interrupted and moved to another day. The teams would gather at night and
analyse everything. That’s not an option nowadays since chess programs are too
strong. My role as an assistant of the World Champion was to prepare him for
playing himself in World Championship games. We were looking for strategies
that would allow us to surprise a given opponent.
You met Dorociński
while he was filming The Queen’s Gambit.
I had the chance to meet Marcin during filming for the
series. Up to that point all chess productions were done very badly in chess
terms. The moves that were shown were wrong, and perhaps crudely so. It’s as if
you’re filming a movie about basketball and a three-pointer was from a distance
of one metre from the basket. Basic rules were broken. The series sounded
great, so I wanted it to be good from a chess point of view. Dorociński assured
me that it was very well-prepared from that point of view and indeed, for me,
as a chess player, the series is brilliant. The actors were taught particular,
sometimes quite long, sequences of moves. Dorociński told me that the man
responsible for the chess was Bruce Pandolfini, the former coach of the current
world no. 2. So in the scenes where Beth meets Borgov they reproduce six moves
each and everything makes sense. Marcin was ready for that role in that regard
before I met him. After all, he’d had contact with chess before, observing
Karpov’s matches against Kasparov. He played his role very well. He played a
Soviet master from the 60s, a very cold person. And I can ensure you that’s
precisely how they behaved back then.
I watched the actors
more than the chessboard.
And I was the opposite. And I can assure you that those were
moves, sequences of moves at the highest world level. It really made chess
sense, and also the moves of the main character got more and more complicated
as she grew. That also applies to the books that she read – they were arranged
as they in fact might be for a future master.
If we’re talking
about a master – you once beat the current number one, Magnus Carlsen. Was that
your toughest opponent? How did you prepare for that game?
I beat him, it’s true, but once, while I’ve lost four times. He’s
probably the best chess player in history and will be ranked alongside Bobby
Fischer and Garry Kasparov. No doubt he’s my most difficult opponent. My
preparation was easier, since I’d previously helped Anand in matches against Carlsen.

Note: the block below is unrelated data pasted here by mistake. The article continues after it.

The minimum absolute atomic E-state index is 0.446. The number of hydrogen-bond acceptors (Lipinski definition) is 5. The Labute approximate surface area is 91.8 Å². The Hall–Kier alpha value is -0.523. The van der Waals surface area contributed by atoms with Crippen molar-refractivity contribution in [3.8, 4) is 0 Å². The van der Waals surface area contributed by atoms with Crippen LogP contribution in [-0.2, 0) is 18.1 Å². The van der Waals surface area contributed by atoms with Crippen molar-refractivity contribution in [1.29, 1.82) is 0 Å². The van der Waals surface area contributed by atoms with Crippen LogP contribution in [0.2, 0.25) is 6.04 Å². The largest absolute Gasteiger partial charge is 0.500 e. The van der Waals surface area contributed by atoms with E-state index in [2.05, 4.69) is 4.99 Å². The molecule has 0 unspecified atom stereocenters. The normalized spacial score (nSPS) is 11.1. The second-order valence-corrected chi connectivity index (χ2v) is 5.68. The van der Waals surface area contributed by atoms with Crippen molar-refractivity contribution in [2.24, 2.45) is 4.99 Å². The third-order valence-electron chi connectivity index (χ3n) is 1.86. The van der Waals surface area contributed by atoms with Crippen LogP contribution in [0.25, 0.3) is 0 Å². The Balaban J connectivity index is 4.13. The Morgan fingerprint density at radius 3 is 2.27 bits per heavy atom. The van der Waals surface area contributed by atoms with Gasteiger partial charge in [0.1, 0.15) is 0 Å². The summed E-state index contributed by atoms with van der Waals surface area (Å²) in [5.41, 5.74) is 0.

It’s true that both ended in defeat, but that gave me some knowledge. The
Norwegian wanted to surprise me with an aggressive opening, but I was even
better prepared and quickly got an advantage. I dictated play and that made it
very comfortable. If my opponent had played less riskily then perhaps I would
never have beaten him. At a certain point, however, I lost the whole advantage,
but Carlsen committed a very big mistake, which happens exceptionally rarely to
him. That in turn resulted from the fact that he’d had problems from the
beginning of the game.
Chess has recently been
in the news in Poland because of 22-year-old Jan-Krzysztof Duda, the world no.
19 in classical chess, while you’re 36th. He’s also managed to beat Carlsen.
He’s a phenomenal player and person, who has every chance of
going very, very far. Huge potential, as I’ve experienced first-hand. I’ve
managed to beat him, but also to lose to him. After all, he knocked me off
first place in Poland, but I’m glad that we have a world class player. That
gives us great chances in team competitions. The better Janek is the better we
play in the chess Olympiads; in 2018 we were fourth, which is a great success.
We only lost to countries who are almost impossible to beat. Duda is very
strong, and young as well.
You’re the husband of
Alina Kashlinskaya, also a chess grandmaster. How did you meet? I guess at the
Yes. A long time before that we already knew about each
other’s existence, because the chess world isn’t particularly big. We played in
a tournament in Hungary – my wife in the women’s event while I was in the
men’s. It turned out that we both won and a photo was taken with the cups. It
seems Alina didn’t think back then that something would come of our
acquaintance. She decided that she’d come out very well in the photo while I
wasn’t particularly necessary, so she published a photo where I was cropped
out. A nice photo, but without that one person. Two years later we started
dating, and we got married five years ago.
I bet you haven’t had
your last word to say.
I agree. Chess players reach their peak at around 30, when
you’re experienced but not old, or around 40, when you’ve got great experience
but your head still doesn’t refuse to obey. I still have a chance to achieve
more than I’ve achieved. The highest ranking I’ve had so far was 16th in the
world. I’d like to get into the Top 10.
Waszczuk, who we
mentioned at the start, no doubt had the same plans.
Yes, she’s now 17 years old and a year ago she became
European Champion in her age group, so it’s clear that she was treated as a big
talent. The question is how long this unpleasant procedure could take. I took a
look at her games from the European Championship and they’re also extremely
strange. We should also remember that these brilliant moves were made with a
very short period of time to think. I can understand them occurring to you
after 30 minutes, but she made moves in 120 seconds that the world’s top
players wouldn’t find. Both myself and my wife, who’s 14th in the women’s
rankings, wanted to believe to the last moment in her innocence. Probably
Wojtaszek will be in action from Saturday as he plays the Tata Steel Masters, when we’ll have live commentary from Jan Gustafsson, Peter Leko and Tania Sachdev!